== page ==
Grade 4....

Don't we always begin with celebration? Nancy had been sent a first draft students had done on writing a letter to someone who was kind to them. Let's listen to what she said:

First I enjoyed your letters for the message. Then I went through looking for certain things. I noticed that you as a class are:
-rereading and thinking about your reader
-using great leads
- every one of you had a letter that sounded like you were speaking to that person.
-you included specific acts of kindness

Next came a public conference with a student. I tried to capture Nancy's language because I always find it instructive.

_________ do I have your permission to celebrate your writing and maybe make a suggestion?


I wrote on stickies what I want to celebrate and then at the bottom I have a question to help you improve because that is what teachers do. I want to start by telling you what this writing does to me as your reader.

It makes me feel...

It sounds like you, like you are talking with your mom.

A goal for this class as writers is that you need to tell more, you need to give more detail for your reader. If you tell more, the reader gets more of a picture. I want you to think about which of the 3 ideas in your piece that you might want to tell more about. Which is the most important to you?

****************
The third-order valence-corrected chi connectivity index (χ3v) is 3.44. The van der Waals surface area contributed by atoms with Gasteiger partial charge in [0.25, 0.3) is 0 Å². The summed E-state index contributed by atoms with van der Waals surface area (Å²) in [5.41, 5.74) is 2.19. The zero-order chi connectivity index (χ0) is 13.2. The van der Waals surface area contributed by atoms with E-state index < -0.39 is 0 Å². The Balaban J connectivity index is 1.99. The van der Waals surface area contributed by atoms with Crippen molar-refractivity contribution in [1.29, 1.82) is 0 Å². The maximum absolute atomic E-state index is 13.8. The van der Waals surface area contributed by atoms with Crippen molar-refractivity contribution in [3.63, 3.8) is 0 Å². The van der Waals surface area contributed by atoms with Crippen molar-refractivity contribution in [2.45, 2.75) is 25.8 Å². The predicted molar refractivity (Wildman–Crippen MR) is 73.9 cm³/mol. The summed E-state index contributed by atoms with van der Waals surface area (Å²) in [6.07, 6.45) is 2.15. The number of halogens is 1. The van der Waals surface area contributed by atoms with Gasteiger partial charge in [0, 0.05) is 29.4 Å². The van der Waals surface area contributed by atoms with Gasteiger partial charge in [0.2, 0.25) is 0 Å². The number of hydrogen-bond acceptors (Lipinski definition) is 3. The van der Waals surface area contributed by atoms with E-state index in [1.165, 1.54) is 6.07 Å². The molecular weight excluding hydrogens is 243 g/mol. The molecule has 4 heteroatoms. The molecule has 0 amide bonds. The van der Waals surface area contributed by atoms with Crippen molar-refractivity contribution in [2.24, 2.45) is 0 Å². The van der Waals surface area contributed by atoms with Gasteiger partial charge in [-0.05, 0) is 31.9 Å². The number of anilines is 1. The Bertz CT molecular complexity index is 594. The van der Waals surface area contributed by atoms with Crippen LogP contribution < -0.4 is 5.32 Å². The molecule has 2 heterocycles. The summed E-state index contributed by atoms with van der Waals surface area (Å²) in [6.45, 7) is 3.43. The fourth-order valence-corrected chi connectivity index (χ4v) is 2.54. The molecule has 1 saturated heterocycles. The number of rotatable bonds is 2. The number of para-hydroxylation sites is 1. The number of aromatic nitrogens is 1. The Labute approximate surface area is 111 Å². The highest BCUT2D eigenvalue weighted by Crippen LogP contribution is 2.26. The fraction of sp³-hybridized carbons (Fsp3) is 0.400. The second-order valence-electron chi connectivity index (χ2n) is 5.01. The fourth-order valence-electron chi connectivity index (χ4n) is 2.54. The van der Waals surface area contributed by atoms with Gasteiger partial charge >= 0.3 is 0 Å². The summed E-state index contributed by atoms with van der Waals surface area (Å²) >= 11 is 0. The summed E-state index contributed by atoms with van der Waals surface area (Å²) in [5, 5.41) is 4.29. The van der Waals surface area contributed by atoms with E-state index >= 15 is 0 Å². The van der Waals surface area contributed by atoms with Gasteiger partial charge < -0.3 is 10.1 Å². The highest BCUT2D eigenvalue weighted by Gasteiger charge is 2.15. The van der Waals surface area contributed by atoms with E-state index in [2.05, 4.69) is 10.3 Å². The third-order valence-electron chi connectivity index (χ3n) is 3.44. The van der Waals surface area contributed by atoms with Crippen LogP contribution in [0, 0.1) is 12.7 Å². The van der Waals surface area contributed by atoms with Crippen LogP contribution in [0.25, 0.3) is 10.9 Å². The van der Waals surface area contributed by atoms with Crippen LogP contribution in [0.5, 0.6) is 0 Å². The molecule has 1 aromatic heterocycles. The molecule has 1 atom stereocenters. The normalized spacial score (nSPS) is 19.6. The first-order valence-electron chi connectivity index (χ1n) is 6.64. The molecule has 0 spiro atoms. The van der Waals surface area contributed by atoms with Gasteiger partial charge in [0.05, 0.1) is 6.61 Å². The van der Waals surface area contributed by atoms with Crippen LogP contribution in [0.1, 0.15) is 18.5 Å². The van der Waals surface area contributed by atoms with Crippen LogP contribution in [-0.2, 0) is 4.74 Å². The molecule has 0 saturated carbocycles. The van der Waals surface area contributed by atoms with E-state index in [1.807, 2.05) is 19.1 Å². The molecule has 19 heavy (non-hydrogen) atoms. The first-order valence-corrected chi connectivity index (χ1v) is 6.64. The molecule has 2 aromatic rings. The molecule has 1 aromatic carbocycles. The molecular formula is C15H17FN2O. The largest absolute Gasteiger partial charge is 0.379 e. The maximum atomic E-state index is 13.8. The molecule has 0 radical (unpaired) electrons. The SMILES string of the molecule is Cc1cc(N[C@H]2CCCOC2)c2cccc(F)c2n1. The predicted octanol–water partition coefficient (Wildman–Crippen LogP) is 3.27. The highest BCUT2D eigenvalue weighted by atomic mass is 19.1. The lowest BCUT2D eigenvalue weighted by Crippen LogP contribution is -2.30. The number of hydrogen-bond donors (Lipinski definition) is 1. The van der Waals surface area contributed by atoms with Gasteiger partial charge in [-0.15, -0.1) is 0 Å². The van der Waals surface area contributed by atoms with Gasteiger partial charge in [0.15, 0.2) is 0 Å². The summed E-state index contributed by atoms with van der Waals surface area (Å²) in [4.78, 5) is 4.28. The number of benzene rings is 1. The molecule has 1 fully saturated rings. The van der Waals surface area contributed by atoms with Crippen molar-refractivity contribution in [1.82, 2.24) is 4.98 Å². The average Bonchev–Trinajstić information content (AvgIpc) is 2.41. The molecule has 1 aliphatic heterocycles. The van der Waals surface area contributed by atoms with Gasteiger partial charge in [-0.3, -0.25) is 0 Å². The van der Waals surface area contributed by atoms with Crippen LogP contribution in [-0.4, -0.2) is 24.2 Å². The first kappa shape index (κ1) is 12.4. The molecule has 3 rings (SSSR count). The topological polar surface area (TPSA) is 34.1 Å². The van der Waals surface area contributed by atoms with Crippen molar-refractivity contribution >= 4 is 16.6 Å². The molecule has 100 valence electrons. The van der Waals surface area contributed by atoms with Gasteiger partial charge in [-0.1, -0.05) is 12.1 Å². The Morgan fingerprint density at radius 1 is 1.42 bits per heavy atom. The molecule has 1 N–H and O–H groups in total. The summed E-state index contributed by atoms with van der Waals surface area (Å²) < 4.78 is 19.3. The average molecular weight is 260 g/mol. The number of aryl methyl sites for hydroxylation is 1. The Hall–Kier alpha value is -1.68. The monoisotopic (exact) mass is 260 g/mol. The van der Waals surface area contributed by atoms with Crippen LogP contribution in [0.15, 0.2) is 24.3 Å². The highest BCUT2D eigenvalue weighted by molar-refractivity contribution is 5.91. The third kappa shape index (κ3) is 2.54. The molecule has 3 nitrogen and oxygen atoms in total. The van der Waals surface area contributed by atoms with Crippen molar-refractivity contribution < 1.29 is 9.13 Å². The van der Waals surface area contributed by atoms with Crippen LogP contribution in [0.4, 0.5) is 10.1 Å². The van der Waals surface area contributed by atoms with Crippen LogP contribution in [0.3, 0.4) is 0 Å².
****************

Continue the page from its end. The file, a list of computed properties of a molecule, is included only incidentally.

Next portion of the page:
Nancy and the classroom teacher, after reviewing the letters, decided that elaboration was the goal. Through a public conference with a student, Nancy showed the class how to cut and tape a paper so that an insert could be added. This very concrete strategy appealed to most students and allowed them to see and share their evidence of elaboration.

Can't wait to see what happens tomorrow!

Sunday, February 24, 2013

Welcome Nancy and Colleagues

The week I have been waiting for is finally here. Tomorrow my teachers are coming back to Winnipeg. Mine...and a whole lot of other people's. I am relieved that the weather has become more seasonal as I doubt that Regie Routman, Nancy McLean and Sandy Figuero own coats for 40 below.

On Tuesday we begin our third residency with Nancy at John de Graff. She will be working in two classrooms; Grade 2 and Grade 4. And that is about all I know at this point, other than that I will learn and learn and learn. I wish you could all be there and I hope that in some small way I can bring it to life on this blog. I will do my best.

Sunday, February 10, 2013

This week I want to celebrate teachers in our division who are taking what they know about Regie Routman's optimal learning model and her approach to the teaching of writing, and applying it in varied and exciting ways...